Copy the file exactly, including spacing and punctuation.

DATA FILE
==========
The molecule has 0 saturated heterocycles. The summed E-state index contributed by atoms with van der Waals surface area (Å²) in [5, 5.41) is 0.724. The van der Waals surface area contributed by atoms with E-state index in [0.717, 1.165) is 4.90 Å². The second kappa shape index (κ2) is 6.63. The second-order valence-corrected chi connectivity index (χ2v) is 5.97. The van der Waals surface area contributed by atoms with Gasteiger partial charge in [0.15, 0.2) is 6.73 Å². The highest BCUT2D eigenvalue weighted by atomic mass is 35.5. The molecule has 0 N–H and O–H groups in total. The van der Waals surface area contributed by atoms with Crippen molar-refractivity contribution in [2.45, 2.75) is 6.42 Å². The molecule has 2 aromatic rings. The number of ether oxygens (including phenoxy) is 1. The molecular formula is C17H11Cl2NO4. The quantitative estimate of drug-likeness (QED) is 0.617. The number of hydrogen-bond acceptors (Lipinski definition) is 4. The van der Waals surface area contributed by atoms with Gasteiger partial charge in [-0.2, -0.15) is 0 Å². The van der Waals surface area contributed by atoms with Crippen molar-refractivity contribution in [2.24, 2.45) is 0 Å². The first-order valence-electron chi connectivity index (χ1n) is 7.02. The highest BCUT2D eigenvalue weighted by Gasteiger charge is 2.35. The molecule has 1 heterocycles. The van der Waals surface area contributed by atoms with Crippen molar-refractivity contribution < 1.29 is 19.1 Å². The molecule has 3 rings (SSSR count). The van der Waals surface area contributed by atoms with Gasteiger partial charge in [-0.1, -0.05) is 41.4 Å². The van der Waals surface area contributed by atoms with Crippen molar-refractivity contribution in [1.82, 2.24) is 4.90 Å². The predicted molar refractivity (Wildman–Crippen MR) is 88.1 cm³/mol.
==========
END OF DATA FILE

The molecule has 0 saturated heterocycles. The summed E-state index contributed by atoms with van der Waals surface area (Å²) in [5, 5.41) is 0.724. The van der Waals surface area contributed by atoms with E-state index in [0.717, 1.165) is 4.90 Å². The second kappa shape index (κ2) is 6.63. The second-order valence-corrected chi connectivity index (χ2v) is 5.97. The van der Waals surface area contributed by atoms with Gasteiger partial charge in [0.15, 0.2) is 6.73 Å². The highest BCUT2D eigenvalue weighted by atomic mass is 35.5. The molecule has 0 N–H and O–H groups in total. The van der Waals surface area contributed by atoms with Crippen molar-refractivity contribution in [2.45, 2.75) is 6.42 Å². The molecule has 2 aromatic rings. The number of ether oxygens (including phenoxy) is 1. The molecular formula is C17H11Cl2NO4. The quantitative estimate of drug-likeness (QED) is 0.617. The number of hydrogen-bond acceptors (Lipinski definition) is 4. The van der Waals surface area contributed by atoms with Gasteiger partial charge in [-0.2, -0.15) is 0 Å². The van der Waals surface area contributed by atoms with Crippen molar-refractivity contribution in [2.24, 2.45) is 0 Å². The first-order valence-electron chi connectivity index (χ1n) is 7.02. The highest BCUT2D eigenvalue weighted by Gasteiger charge is 2.35. The molecule has 1 heterocycles. The van der Waals surface area contributed by atoms with Crippen molar-refractivity contribution < 1.29 is 19.1 Å². The molecule has 3 rings (SSSR count). The van der Waals surface area contributed by atoms with Gasteiger partial charge in [-0.1, -0.05) is 41.4 Å². The van der Waals surface area contributed by atoms with Crippen molar-refractivity contribution in [1.82, 2.24) is 4.90 Å². The predicted molar refractivity (Wildman–Crippen MR) is 88.1 cm³/mol.